also.. for any organisation or souverign state, it's possible to assemble an intranet physically disconnected from anyone else. I guess that's where it's headed? Or maybe security is "obsolete"? I don't know.

online information freedom can work, if the government is on the same technical level as the citizens. i have no insight in what the balance is in this regard.

that NSA guy in the video is really fukking brave. I guess that's what's needed: many brave people.

Reptil's picture

I get your point; why revert to a slower form of communication, when we use fast, efficiënt electronic networks?
I'm saying there should remain a backup system, like the regular post, snail mail, and in order to keep that efficiënt, more ppl. should use it.
The USA is now a police surveilance state, email and mobile communication has been compromised.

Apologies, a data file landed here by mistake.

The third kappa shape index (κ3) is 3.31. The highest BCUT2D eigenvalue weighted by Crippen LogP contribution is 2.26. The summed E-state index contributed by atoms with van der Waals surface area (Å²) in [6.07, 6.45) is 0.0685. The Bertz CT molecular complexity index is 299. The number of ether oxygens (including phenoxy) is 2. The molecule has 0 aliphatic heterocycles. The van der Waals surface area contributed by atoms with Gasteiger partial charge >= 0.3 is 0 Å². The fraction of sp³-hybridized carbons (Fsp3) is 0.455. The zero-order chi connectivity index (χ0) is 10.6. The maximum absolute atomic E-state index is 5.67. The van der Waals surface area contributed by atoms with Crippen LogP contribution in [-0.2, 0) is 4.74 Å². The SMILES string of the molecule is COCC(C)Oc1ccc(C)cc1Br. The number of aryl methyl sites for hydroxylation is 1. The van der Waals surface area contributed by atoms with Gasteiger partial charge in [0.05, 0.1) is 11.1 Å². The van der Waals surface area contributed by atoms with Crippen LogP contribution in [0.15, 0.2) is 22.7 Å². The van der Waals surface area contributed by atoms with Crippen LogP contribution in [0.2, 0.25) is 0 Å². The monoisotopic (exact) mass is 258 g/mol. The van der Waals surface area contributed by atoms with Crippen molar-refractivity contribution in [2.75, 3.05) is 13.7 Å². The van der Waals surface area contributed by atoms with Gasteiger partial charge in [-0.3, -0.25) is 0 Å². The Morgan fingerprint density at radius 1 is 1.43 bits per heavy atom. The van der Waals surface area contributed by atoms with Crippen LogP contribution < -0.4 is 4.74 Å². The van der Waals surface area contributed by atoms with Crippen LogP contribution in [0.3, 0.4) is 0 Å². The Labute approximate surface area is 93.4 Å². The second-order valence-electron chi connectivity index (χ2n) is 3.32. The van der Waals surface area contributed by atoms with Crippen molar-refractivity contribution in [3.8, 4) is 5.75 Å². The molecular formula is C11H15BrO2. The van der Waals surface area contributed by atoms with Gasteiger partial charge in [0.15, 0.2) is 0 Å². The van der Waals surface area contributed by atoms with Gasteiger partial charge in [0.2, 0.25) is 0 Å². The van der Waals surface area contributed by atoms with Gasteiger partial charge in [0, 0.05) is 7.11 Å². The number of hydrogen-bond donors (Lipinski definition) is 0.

John Wilmot's picture

If everyone encrypted all of their communications, all of the computing power in the universe could not tackle the problem

I don't really know anything about computer science, but I've read that with enough computing power, you can overwhelm any encryption with brute force: i.e. just trying all the combinations until it works. Yes, there are lots of combinations, but that's why it takes lots of computing power - like the kind that fills a multi-billion dollar facility in Utah perhaps?

And I think we non-insiders should also keep in mind that whatever we think is cutting edge is almost certainly obsolete. We live in the past, if you catch my meaning.